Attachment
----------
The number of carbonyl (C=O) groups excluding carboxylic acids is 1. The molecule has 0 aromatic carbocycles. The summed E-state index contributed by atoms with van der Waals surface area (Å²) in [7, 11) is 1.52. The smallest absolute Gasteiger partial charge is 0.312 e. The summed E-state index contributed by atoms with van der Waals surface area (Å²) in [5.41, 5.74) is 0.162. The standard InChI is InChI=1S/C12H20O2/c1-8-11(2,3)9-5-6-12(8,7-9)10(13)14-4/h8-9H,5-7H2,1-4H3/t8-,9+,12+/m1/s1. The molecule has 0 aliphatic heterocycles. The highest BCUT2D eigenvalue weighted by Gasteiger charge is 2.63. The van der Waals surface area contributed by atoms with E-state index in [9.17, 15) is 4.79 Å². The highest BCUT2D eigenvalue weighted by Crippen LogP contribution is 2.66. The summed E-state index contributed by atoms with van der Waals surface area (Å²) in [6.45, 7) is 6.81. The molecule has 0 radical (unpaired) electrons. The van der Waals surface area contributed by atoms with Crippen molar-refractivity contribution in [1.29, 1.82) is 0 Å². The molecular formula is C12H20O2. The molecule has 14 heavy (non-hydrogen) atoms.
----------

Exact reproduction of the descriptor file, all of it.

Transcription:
The number of carbonyl (C=O) groups excluding carboxylic acids is 1. The molecule has 0 aromatic carbocycles. The summed E-state index contributed by atoms with van der Waals surface area (Å²) in [7, 11) is 1.52. The smallest absolute Gasteiger partial charge is 0.312 e. The summed E-state index contributed by atoms with van der Waals surface area (Å²) in [5.41, 5.74) is 0.162. The standard InChI is InChI=1S/C12H20O2/c1-8-11(2,3)9-5-6-12(8,7-9)10(13)14-4/h8-9H,5-7H2,1-4H3/t8-,9+,12+/m1/s1. The molecule has 0 aliphatic heterocycles. The highest BCUT2D eigenvalue weighted by Gasteiger charge is 2.63. The van der Waals surface area contributed by atoms with E-state index in [9.17, 15) is 4.79 Å². The highest BCUT2D eigenvalue weighted by Crippen LogP contribution is 2.66. The summed E-state index contributed by atoms with van der Waals surface area (Å²) in [6.45, 7) is 6.81. The molecule has 0 radical (unpaired) electrons. The van der Waals surface area contributed by atoms with Crippen molar-refractivity contribution in [1.29, 1.82) is 0 Å². The molecular formula is C12H20O2. The molecule has 14 heavy (non-hydrogen) atoms.